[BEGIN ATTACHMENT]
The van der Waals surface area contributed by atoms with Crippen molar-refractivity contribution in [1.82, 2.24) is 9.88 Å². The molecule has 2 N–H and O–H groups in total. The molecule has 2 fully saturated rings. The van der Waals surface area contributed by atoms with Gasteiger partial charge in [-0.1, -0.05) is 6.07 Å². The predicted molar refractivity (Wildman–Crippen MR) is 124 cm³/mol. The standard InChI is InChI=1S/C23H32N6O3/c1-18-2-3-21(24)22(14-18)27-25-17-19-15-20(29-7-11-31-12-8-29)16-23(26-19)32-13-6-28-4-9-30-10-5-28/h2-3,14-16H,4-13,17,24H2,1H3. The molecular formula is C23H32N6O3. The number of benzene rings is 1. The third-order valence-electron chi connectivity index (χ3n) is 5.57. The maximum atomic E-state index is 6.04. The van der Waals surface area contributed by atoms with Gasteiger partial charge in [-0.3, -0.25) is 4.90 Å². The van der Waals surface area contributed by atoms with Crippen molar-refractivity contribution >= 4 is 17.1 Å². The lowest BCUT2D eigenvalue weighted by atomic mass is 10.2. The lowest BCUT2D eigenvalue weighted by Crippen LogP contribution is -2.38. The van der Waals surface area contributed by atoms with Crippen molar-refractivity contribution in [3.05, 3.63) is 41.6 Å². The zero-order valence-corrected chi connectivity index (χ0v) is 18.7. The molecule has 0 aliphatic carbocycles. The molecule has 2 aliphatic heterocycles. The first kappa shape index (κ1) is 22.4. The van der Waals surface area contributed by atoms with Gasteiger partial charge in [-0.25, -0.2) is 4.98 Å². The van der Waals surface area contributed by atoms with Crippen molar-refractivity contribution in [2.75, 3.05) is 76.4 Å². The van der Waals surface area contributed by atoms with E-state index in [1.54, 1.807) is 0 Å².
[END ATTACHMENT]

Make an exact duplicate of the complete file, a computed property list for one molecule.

The van der Waals surface area contributed by atoms with Crippen molar-refractivity contribution in [1.82, 2.24) is 9.88 Å². The molecule has 2 N–H and O–H groups in total. The molecule has 2 fully saturated rings. The van der Waals surface area contributed by atoms with Gasteiger partial charge in [-0.1, -0.05) is 6.07 Å². The predicted molar refractivity (Wildman–Crippen MR) is 124 cm³/mol. The standard InChI is InChI=1S/C23H32N6O3/c1-18-2-3-21(24)22(14-18)27-25-17-19-15-20(29-7-11-31-12-8-29)16-23(26-19)32-13-6-28-4-9-30-10-5-28/h2-3,14-16H,4-13,17,24H2,1H3. The molecular formula is C23H32N6O3. The number of benzene rings is 1. The third-order valence-electron chi connectivity index (χ3n) is 5.57. The maximum atomic E-state index is 6.04. The van der Waals surface area contributed by atoms with Gasteiger partial charge in [-0.3, -0.25) is 4.90 Å². The van der Waals surface area contributed by atoms with Crippen molar-refractivity contribution >= 4 is 17.1 Å². The lowest BCUT2D eigenvalue weighted by atomic mass is 10.2. The lowest BCUT2D eigenvalue weighted by Crippen LogP contribution is -2.38. The van der Waals surface area contributed by atoms with Crippen molar-refractivity contribution in [3.05, 3.63) is 41.6 Å². The zero-order valence-corrected chi connectivity index (χ0v) is 18.7. The molecule has 0 aliphatic carbocycles. The molecule has 2 aliphatic heterocycles. The first kappa shape index (κ1) is 22.4. The van der Waals surface area contributed by atoms with Gasteiger partial charge in [-0.25, -0.2) is 4.98 Å². The van der Waals surface area contributed by atoms with Crippen molar-refractivity contribution in [2.75, 3.05) is 76.4 Å². The van der Waals surface area contributed by atoms with E-state index in [1.54, 1.807) is 0 Å².